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HVG - Heavy Duty Vehicles

Net Zero propulsion for HGV

HGVs keep the world running. Some have described as “the red blood cells of our planet’s circulation”. They get just about everything we need as a society, to the places they need to be, providing the backbone for logistics providers and driving over 17 billion vehicle miles per year in the UK alone!

Hydrogen HGV powertrain

Our technology offers the most efficient, affordable and practical hydrogen powertrain for HV applications

Fuel agnostic solutions

Carnot power units will be developed to run on e-fuels, biofuels, hydrogen or ammonia fuels for net zero operation.
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This workhorse status produces a particularly challenging set of characteristics. Of all vehicle types, Class 8 HGVs have by far the most demanding milage requirements, on average travelling about 62,000 miles per year. Some firms can also double this, operating the same vehicle on double shifts with different drivers and it is fairly typical for a driver to be covering 500 miles per day. There is also a complex set of requirements surrounding the timing, duration and measuring of breaks that need to be taken with daily, weekly, and fortnightly limits to the hours that can be driven.


Making HGV fleets pay

In addition to the challenging physical demands on the vehicle, the financial pressure is no different. A typical HGV fleet operates between 3 – 5% margins and are constantly being squeezed from all sides with rising fuel, vehicle, maintenance, and driver costs. Some estimate these increases will push margins down even further to the 1 – 2% range.

One of the key metrics used in the industry is cost per tonne kilometre. This metric allows a standardised way to compare the cost efficiency of different forms of transport but also different type of propulsion technologies. A key objective of all HGV OEMs is to reduce this cost to gain competitive advantage as it is the key figure that attracts operators.

MtCO2 emissions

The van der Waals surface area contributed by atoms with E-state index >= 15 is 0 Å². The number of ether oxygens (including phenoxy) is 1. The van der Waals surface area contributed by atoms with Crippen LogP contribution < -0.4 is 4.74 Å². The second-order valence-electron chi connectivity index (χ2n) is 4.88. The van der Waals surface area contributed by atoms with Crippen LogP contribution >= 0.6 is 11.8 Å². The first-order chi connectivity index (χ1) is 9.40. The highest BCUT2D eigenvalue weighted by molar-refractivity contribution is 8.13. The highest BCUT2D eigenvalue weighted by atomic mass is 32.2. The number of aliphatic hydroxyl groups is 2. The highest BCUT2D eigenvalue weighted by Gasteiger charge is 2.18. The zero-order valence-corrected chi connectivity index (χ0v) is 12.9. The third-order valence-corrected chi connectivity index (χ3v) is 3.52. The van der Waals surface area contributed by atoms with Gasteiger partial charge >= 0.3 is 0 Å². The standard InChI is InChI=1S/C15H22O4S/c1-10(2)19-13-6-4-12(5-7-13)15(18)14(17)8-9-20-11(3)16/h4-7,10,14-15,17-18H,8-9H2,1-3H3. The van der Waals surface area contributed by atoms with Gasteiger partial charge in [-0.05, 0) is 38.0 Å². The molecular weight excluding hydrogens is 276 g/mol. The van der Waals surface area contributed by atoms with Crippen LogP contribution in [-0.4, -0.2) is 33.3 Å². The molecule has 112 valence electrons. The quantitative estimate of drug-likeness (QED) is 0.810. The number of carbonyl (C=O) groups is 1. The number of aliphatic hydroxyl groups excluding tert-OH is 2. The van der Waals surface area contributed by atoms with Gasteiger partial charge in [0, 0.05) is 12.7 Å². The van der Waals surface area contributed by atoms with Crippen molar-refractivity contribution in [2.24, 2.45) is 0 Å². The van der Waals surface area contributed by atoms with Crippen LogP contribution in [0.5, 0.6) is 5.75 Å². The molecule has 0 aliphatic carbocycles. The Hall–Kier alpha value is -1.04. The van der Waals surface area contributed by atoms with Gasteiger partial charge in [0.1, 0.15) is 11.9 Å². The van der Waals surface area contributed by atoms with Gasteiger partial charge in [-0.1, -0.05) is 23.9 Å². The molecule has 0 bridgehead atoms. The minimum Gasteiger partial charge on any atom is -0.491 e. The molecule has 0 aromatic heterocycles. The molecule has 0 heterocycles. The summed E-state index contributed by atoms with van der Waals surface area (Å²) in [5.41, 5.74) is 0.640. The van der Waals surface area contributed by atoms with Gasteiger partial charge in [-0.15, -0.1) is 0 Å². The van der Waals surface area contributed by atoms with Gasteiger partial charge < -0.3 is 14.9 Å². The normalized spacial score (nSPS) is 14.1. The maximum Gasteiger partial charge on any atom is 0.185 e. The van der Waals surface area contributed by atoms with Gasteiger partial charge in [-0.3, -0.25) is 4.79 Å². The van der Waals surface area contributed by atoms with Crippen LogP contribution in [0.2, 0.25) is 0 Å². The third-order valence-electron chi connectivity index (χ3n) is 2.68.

miles per year
UK NOx emissions

Looming environmental regulation

According to the Department of Transport, in 2016 transport became the largest single greenhouse gas producing sector in the UK, producing about 122 MtCO2e. Of this, HGVs only made up 5% of miles travelled but were responsible for a disproportionate 15% of total emissions. Passenger cars have been getting consistently more efficient over the last 20 years but progress on HGV efficiency has slowed.

Transport also produces 34% of national NOx emissions and over 10% of particulate matter emissions. Whilst these have decreased considerably in the last 30 years, the vast majority of savings have come from passenger cars with other transport methods remaining fairly stable.

Future of HGV propulsion systems

In order to continue the flow of essential goods around the world, the future of HGV propulsion must move towards net zero technologies, able to offer the same reliability, endurance and demanding workloads as current diesel engines whilst ideally reducing cost.

Which is where Carnot Powertrains comes in. We offer unrivalled power density offering many of the same benefits in terms of reliability, endurance and refuelling convenience as offered by diesel power. Our powertrains can run completely net zero whilst offering flexibility in terms of fuel options. Hydrogen powered HGV powertrains are cited by many as the future of the industry and Carnot will be offering the powertrain of choice for all hydrogen applications.

When comparing the cost per tonne kilometre compared to alternative diesel and electrification options, a Carnot powertrain offers a cheaper solution even compared to diesel

The incredibly compact design also means less space is required to be allocated to the powertrain, a fundamental shortfall with battery and fuel cell concepts. This allows operators to increase, rather than drastically reduce, the total cargo capacity per vehicle.  

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